Example: Ticket to Ride.
This particular example is credited to my 2-year old son’s absolute obsession with TtR as the game about “choo-choos”. Trains certainly have their share of dedicated fans and they would be hard pressed to say no if you offer them to connect Los Angeles and New York with a string of multi-coloured train carts. Themes can even be something culinary – many sushi enthusiasts will be attracted by adorable art and easy gameplay of Sushi Go.
Most of the specific examples I provide are already recognized as excellent gateway games, but I invite you to think about these principles in a broader sense and think of other games it will apply to. Remember, if you do not put many obstacles between a player and the enjoyment of the game – the result absolutely will be positive. I had very good success in applying these principles in introducing friends, family and colleagues to our wonderful hobby and I invite you to do the same. More board gamers out there means a bigger, better and more inclusive hobby for everyone!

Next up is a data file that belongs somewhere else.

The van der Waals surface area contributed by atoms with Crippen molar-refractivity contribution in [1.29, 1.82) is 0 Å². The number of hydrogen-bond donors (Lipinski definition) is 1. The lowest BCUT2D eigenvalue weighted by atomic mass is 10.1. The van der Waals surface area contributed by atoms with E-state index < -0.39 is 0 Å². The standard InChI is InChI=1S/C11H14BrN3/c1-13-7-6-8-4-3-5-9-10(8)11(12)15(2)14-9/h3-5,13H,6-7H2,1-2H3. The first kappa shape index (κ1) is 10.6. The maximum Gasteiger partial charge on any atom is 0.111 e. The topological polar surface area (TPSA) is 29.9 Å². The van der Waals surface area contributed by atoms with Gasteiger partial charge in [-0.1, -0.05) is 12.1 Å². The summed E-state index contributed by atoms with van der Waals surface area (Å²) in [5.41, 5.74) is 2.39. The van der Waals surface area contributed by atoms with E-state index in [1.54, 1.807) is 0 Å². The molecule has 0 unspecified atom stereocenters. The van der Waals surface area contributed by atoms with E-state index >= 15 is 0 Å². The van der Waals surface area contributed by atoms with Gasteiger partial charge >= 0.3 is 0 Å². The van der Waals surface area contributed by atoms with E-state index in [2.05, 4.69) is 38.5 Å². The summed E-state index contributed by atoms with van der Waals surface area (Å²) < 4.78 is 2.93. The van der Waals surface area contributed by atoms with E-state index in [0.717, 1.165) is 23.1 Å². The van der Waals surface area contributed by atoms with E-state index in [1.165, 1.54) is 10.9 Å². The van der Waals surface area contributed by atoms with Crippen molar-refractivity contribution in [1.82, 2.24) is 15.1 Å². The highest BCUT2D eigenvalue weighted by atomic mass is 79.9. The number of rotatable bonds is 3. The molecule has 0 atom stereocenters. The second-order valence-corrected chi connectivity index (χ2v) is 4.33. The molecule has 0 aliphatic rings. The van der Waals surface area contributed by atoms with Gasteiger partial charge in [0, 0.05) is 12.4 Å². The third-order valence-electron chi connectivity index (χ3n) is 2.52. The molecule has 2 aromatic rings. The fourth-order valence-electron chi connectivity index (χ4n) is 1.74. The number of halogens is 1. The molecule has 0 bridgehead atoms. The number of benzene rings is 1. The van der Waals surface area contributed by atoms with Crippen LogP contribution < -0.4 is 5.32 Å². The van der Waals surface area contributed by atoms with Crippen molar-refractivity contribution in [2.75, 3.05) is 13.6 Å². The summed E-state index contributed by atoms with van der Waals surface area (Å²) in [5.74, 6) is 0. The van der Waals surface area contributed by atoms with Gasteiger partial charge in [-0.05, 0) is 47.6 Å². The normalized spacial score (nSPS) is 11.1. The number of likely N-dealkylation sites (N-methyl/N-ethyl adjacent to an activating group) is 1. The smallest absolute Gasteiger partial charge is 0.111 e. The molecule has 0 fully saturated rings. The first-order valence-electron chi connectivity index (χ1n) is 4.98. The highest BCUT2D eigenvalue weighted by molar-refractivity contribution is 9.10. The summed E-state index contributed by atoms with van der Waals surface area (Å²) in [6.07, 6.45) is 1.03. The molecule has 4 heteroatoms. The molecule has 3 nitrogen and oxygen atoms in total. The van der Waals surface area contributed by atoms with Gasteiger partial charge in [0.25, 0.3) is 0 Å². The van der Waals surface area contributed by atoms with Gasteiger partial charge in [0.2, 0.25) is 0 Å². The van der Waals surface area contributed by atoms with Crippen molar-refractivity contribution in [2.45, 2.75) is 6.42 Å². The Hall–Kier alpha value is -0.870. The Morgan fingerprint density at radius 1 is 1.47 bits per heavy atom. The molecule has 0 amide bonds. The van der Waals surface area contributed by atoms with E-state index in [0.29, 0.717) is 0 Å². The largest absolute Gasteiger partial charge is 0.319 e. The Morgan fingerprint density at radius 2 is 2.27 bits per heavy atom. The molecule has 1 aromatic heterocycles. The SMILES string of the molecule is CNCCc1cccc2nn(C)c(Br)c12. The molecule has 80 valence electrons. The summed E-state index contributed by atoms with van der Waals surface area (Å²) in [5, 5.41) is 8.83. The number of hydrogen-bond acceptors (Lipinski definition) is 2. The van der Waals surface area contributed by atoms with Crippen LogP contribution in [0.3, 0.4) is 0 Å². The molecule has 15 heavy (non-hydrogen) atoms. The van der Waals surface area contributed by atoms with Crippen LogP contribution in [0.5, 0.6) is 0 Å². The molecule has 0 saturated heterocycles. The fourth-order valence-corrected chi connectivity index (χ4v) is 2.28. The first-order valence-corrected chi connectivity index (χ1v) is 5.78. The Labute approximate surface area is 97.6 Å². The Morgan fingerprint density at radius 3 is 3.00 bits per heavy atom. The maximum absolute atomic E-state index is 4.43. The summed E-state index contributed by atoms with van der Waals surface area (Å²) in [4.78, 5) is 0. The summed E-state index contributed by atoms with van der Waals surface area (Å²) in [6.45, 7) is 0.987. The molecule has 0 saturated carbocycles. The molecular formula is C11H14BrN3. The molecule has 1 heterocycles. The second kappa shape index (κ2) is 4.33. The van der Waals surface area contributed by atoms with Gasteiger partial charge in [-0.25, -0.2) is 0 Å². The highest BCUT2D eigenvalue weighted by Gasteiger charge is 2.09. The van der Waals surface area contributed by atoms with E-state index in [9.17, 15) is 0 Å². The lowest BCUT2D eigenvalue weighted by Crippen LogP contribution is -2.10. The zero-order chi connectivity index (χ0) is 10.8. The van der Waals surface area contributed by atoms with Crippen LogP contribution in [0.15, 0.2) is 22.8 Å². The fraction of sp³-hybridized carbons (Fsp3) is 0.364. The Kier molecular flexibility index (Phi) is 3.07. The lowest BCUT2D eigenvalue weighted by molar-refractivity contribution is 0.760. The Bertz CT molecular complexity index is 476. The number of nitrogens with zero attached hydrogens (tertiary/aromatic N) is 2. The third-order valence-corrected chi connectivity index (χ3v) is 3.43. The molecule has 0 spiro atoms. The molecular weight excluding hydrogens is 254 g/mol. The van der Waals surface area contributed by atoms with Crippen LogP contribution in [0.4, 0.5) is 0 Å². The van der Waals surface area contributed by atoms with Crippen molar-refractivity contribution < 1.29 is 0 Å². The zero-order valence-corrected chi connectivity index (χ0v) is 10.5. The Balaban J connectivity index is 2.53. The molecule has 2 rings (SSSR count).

Do you have your own principles I missed? Any particular introductory gems you want to share? Stories that stuck with you? I would love to hear about all of these!